John Dee (1527-1608) is one amongthe most intriguing figures of the English Renaissance. Born in London to a Welsh family, he would become one of the most learned men of his day. His studies extended to nearly every area of learning, but especially mathematics, astronomy, navigation, alchemy, astrology, and Hermetic philosophy. He worked with Gerardus Mercator, the famous cartographer, and used his mathematical expertise to advise navigators on trade routes to the New World. Some scholars believe that his journeys to the continent to study with prominent mathematicians and scientists actually had a dual purpose, allowing him to operate as a spy for Queen Elizabeth.
In addition to his academic work, Dee had an interest in mechanical automata and created special effects for stage performances which gave rise to the rumour that he was a conjuror of spirits. A devout Christian, he vehemently denied these accusations, although today he is remembered more for his supernatural studies than his scientific ones.
While Dee’s interests were more esoteric than most, the distinction between science and magic was not as clear-cut in the 16th and 17th centuries as it is today. The disciplines of mathematics and numerology, astronomy and astrology, chemistry and alchemy, were closely intertwined. Dee’s preface to the 1570 English translation of Euclid’s Elements of Geometrie claims that the study of “Things Mathematicall,” particularly geometry, can be used to deepen our understanding of both the natural and spiritual world.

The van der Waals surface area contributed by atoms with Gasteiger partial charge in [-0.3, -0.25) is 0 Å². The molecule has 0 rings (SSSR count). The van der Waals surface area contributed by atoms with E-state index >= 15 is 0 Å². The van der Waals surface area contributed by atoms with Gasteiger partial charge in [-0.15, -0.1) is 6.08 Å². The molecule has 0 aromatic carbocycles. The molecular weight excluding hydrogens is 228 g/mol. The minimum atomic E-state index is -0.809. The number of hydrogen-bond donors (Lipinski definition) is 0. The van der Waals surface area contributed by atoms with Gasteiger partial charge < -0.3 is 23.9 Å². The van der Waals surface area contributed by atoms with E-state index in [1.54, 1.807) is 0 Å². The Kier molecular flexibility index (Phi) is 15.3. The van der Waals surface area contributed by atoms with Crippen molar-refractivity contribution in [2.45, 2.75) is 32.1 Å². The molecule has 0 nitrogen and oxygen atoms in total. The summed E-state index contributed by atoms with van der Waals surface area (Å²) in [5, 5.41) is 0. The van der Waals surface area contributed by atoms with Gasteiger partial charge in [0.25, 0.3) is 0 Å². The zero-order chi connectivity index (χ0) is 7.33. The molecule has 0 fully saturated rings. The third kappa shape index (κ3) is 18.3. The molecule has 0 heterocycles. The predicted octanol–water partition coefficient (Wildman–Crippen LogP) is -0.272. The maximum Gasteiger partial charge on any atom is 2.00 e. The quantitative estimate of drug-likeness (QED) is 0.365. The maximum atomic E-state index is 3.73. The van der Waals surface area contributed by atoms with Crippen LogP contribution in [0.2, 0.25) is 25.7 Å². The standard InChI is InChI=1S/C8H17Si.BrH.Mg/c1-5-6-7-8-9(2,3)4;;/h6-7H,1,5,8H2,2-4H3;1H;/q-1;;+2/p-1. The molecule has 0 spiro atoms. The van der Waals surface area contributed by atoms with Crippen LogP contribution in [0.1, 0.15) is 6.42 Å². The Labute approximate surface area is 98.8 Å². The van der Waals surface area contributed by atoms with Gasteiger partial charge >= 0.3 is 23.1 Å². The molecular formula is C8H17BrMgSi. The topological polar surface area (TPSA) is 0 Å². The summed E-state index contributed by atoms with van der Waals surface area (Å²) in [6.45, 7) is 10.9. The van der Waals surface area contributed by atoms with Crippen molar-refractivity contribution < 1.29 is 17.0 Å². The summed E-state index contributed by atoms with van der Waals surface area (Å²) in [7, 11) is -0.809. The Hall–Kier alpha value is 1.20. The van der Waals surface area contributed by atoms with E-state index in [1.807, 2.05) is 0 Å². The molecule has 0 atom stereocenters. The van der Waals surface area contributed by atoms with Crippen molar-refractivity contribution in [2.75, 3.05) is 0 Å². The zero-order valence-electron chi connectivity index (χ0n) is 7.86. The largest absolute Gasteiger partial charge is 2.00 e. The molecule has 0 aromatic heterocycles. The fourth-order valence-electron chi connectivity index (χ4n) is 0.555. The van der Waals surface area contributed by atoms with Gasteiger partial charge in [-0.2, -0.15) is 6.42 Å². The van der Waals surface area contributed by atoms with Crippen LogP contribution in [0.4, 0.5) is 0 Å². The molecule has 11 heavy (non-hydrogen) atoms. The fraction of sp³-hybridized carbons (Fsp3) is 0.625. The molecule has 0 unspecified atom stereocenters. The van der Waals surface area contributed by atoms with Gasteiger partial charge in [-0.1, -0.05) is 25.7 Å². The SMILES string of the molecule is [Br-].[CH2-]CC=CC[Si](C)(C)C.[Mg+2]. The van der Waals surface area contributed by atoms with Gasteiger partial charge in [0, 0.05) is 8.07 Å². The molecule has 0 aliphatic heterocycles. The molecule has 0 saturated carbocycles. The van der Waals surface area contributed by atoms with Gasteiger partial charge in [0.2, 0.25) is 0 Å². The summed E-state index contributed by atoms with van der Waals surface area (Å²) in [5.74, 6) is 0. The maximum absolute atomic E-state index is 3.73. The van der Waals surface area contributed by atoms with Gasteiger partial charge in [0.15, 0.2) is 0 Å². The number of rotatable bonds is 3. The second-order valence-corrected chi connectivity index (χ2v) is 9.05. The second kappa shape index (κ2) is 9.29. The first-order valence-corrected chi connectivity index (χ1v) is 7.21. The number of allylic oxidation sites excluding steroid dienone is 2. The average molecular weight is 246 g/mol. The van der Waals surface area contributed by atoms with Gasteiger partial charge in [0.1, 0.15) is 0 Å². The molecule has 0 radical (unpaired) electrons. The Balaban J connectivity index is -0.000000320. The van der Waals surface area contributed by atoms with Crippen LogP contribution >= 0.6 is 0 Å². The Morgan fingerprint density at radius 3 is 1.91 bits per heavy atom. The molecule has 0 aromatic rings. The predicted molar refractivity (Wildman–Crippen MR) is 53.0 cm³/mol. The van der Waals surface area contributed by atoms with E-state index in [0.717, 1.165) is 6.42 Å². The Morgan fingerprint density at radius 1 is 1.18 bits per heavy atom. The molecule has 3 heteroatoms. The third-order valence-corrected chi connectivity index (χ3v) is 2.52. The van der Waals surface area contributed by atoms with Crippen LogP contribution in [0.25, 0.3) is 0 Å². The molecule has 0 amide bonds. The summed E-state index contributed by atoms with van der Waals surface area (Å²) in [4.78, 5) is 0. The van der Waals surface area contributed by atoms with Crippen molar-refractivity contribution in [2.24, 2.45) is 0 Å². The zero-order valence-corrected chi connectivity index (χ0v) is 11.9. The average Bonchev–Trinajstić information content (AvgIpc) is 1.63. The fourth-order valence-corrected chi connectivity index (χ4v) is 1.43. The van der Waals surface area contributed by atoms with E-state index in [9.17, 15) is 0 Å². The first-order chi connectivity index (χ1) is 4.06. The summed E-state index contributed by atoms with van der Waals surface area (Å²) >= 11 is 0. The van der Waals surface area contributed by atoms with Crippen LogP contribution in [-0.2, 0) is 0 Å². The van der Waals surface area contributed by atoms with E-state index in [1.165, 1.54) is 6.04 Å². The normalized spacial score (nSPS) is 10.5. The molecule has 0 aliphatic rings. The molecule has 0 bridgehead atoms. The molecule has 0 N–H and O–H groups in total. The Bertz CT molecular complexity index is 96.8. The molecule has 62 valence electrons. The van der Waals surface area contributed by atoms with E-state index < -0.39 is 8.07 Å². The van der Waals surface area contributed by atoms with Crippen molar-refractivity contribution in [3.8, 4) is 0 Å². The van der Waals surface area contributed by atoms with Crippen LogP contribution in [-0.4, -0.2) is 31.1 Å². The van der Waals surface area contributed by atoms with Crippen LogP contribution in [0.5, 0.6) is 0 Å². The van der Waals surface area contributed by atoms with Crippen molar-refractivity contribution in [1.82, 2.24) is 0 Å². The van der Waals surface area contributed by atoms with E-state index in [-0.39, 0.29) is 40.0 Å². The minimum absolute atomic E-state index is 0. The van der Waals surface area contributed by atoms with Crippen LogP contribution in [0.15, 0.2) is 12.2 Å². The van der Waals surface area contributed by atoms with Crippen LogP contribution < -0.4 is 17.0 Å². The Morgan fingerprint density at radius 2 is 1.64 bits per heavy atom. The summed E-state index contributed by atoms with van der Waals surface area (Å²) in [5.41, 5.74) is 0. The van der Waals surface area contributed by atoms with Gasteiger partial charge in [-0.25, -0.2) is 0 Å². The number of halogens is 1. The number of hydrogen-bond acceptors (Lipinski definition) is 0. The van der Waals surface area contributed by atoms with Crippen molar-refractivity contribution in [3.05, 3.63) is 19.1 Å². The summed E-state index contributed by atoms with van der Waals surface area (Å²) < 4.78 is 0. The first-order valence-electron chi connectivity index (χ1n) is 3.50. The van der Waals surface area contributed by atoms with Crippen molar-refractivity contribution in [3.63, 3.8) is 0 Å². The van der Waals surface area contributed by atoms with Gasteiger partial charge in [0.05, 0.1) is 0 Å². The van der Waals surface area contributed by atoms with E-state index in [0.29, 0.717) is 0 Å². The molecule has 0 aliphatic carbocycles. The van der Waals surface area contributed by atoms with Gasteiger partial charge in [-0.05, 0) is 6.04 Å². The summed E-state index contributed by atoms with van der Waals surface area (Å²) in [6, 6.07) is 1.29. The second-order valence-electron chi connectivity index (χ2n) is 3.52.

In 1564, while studying at Antwerp, Dee published Monas Hieroglyphica, a series of twenty-four theorems interpreting the Hieroglyphic Monad, a symbol of Dee’s own devising which carried associations with both creation and unity. The glyph first appeared in Dee’s earlier text on astronomy, Propaedeumata Aphoristica (1558), but in the Monas Hieroglyphica it became the central focus of the work. One of his most incomprehensible texts, it draws parallels between and ascribes cabbalistic meaning to the physical properties of certain minerals, their governing planets according to alchemical theories of the day, and the geometry of their alchemical and astrological symbols. The result is a complex web of meaning that is not fully understood even today.
Some believe that the Monas Hieroglyphica was intended as a textbook to accompany lessons delivered orally by Dee but now lost; others believe that it is a hidden treatise on cryptography to be used in espionage. Whatever its original purpose, Dee’s hieroglyph became a cornerstone of hermetic philosophy and a significant influence on the Rosicrucians, a secret society which venerated the images of the rose (symbolising resurrection) and the cross (symbolising redemption). Dee himself is frequently associated with the Rosicrucians, although there is no evidence that he ever belonged to the society, or that it even existed prior to his death in 1608.
Dee was a rescuer and collector of books, gradually amassing one of the largest private libraries of 16th century England. After the dissolution of the monasteries under Henry VIII, Dee lamented the loss of monastic libraries as centers of learning and advocated for the recovery and preservation of manuscripts and printed books that had been dispersed. The largest surviving portion of Dee’s library can be found at the Royal College of Physicians in London, where it is currently on exhibition until 29 July. In addition to the 1564 Monas Hieroglyphica, Cardiff University owns a copy of Thomas Aquinas’ Summa contra gentiles (London, 1570) from Dee’s own library and bearing his signature. Other works in Cardiff University’s collection with contributions by Dee include 17th century editions of Euclid’s Elements of Geometrie and Robert Recorde’s The Ground of Arts (a treatise on arithmetic).